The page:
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Precinct 12

This article originally appeared in the May/June 2021 issue.

Precinct 12. Felbrigg Herriot.
Self-published, no website found.
29pp., PDF

There is crime and corruption in startown. (No, really?) Someone has to be assigned to try to at least keep it from being too out of control. Regardless of the organization’s name, the people who do that job are police.

Precinct 12 describes both the organization that tries to keep crime down in startown, and startown itself (principally those aspects that are relevant to the police force). You get an overview of various offices and organizations that operate within the starport and startown, quick profiles of important NPCs, overviews of various neighborhoods of startown, some basic equipment, and incidents that might require police involvement.

You also get a career progression; since the objective of this process is to generate a cop on active duty, it differs somewhat from the standard career – for example, you don’t roll survival, and failing the re-enlistment roll just means that you start your ‘adventuring’ as a startown cop. The career includes four skills that are not part of the standard set; these are specifically limited to what a police officer might know, rather than a more general equivalent skill – for example, “first aid” is not a medical skill but represents sufficient knowledge and ability to keep the victim alive long enough for the real medics to get there.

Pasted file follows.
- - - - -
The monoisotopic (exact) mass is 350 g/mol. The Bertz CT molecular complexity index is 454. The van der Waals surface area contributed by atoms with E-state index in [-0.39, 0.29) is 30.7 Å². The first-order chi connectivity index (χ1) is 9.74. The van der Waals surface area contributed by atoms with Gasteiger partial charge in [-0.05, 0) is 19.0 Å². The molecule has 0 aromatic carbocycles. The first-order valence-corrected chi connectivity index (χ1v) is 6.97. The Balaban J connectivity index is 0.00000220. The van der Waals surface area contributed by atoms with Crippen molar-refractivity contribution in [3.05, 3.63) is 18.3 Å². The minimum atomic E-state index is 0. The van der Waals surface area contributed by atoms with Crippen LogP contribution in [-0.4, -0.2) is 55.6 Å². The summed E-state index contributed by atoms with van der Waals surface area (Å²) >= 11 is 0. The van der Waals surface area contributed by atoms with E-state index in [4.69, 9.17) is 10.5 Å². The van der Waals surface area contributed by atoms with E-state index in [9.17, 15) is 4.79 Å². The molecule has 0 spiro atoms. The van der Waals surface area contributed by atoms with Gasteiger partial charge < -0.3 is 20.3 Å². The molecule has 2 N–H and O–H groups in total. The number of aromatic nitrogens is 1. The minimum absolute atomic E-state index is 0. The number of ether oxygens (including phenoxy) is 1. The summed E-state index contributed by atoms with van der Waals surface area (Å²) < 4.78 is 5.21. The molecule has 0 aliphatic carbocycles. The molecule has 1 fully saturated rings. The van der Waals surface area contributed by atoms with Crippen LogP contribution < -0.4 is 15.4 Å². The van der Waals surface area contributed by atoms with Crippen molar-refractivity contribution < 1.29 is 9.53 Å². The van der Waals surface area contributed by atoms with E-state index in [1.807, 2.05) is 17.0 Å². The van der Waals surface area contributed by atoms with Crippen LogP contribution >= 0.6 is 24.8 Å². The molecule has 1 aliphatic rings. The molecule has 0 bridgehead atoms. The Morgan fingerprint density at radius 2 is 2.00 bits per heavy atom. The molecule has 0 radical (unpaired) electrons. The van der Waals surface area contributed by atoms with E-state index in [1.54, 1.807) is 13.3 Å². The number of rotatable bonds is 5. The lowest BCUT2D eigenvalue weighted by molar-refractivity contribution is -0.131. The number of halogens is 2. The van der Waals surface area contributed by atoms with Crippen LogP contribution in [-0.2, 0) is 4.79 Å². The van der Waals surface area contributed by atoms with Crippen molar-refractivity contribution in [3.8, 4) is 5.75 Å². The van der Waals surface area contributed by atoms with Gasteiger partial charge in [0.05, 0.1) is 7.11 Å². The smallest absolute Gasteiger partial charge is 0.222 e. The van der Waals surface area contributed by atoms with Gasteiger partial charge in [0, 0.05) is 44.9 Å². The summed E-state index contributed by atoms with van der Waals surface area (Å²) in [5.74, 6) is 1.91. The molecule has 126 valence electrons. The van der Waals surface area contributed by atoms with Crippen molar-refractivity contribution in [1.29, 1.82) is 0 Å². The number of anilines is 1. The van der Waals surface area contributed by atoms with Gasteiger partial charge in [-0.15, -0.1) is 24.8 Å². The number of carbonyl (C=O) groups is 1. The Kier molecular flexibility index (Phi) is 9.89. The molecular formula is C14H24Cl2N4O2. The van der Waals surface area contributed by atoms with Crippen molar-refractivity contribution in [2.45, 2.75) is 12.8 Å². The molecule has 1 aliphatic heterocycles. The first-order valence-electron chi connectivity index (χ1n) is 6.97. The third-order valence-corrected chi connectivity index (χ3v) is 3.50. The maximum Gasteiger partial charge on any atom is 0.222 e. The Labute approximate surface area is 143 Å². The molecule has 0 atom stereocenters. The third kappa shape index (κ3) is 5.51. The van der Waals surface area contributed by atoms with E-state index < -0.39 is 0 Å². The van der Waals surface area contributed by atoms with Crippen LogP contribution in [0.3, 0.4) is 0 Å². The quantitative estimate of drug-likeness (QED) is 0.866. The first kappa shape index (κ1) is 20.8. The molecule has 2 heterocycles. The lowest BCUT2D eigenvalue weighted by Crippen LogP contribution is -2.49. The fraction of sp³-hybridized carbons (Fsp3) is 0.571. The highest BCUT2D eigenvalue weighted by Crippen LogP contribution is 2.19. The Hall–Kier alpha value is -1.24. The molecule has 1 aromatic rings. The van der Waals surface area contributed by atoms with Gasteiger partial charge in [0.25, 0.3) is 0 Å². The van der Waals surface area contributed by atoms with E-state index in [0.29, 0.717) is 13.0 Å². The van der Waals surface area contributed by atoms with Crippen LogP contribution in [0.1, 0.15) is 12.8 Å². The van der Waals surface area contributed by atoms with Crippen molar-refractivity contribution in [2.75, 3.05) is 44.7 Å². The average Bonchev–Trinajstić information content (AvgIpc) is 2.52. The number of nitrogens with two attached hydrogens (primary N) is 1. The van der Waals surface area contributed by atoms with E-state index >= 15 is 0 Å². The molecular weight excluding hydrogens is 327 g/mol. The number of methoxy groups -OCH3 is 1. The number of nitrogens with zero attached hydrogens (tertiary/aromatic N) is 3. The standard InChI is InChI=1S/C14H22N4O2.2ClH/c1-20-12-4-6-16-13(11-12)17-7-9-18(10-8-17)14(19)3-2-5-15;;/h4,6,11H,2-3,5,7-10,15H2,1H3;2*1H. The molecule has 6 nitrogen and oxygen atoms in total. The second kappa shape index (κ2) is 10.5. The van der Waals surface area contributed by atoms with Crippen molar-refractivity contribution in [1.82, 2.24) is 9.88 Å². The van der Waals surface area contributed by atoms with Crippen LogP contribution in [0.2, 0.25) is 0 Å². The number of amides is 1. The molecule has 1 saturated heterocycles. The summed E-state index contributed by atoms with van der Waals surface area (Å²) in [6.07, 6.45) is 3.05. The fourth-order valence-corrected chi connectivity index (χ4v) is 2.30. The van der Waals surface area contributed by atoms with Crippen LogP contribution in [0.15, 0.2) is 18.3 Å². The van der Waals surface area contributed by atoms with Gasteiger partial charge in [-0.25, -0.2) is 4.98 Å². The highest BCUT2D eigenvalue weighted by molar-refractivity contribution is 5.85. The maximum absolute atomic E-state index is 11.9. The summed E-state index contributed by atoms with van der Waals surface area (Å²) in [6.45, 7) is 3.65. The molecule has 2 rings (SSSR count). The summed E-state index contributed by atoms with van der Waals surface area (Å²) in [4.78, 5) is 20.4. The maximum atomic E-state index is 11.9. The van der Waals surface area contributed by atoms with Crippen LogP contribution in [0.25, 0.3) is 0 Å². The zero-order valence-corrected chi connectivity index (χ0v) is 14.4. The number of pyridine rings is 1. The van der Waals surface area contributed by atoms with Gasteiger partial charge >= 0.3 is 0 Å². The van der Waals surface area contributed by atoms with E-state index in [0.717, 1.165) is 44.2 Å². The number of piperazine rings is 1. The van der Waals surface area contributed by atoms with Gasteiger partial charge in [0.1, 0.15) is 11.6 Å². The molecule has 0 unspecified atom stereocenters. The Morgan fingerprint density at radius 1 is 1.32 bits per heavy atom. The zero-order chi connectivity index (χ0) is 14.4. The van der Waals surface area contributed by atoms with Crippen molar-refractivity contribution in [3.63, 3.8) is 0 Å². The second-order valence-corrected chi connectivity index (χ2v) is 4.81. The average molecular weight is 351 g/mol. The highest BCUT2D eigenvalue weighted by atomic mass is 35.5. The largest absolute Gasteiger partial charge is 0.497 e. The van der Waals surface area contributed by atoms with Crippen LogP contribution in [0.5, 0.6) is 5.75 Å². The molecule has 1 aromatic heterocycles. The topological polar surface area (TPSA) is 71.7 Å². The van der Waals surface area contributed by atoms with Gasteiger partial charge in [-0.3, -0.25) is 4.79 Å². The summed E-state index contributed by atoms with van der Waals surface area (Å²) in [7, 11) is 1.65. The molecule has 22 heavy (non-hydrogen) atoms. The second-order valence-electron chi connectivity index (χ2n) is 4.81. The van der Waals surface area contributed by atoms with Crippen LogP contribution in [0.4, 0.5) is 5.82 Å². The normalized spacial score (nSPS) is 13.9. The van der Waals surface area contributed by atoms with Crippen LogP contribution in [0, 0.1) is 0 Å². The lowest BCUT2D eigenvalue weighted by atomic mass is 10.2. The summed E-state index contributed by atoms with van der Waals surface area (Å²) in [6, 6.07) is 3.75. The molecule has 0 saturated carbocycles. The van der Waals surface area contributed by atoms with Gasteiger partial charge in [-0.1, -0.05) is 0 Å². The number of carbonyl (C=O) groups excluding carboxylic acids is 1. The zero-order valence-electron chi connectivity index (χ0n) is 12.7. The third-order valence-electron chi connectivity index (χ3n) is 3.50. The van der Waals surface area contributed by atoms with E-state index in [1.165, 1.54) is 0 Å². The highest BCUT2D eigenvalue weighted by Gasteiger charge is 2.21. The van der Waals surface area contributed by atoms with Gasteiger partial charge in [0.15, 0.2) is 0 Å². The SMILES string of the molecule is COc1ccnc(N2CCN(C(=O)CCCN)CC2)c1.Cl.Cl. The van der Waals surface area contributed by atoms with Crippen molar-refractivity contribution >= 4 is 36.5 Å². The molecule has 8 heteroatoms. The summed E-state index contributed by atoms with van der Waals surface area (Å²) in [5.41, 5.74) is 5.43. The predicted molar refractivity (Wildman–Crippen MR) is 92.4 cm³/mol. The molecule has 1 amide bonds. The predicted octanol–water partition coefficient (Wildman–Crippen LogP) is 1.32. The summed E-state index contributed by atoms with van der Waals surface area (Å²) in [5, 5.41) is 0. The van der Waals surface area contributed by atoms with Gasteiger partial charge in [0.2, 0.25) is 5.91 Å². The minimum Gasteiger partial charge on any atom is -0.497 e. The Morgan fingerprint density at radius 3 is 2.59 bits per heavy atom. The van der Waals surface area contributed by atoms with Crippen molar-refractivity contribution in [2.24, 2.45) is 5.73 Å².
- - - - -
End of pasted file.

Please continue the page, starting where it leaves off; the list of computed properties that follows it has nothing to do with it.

Finally, you get a set of tables that you can use (if imagination fails you) to generate crime events for startown police characters to have to address and a handful of examples. The crimes involved can be anything from murder or industrial sabotage to a grifter’s con game to commercial or political corruption to an international (interstellar) incident.

While it isn’t a good match for my image of a startown police department, it works well enough to be useful, and not necessarily just for startown police; much of what is here would be reasonably applied to almost any urban environment. It is definitely worth the price, and actually comes in somewhat below the price I would offer if this had been priced as ‘pay what you want’.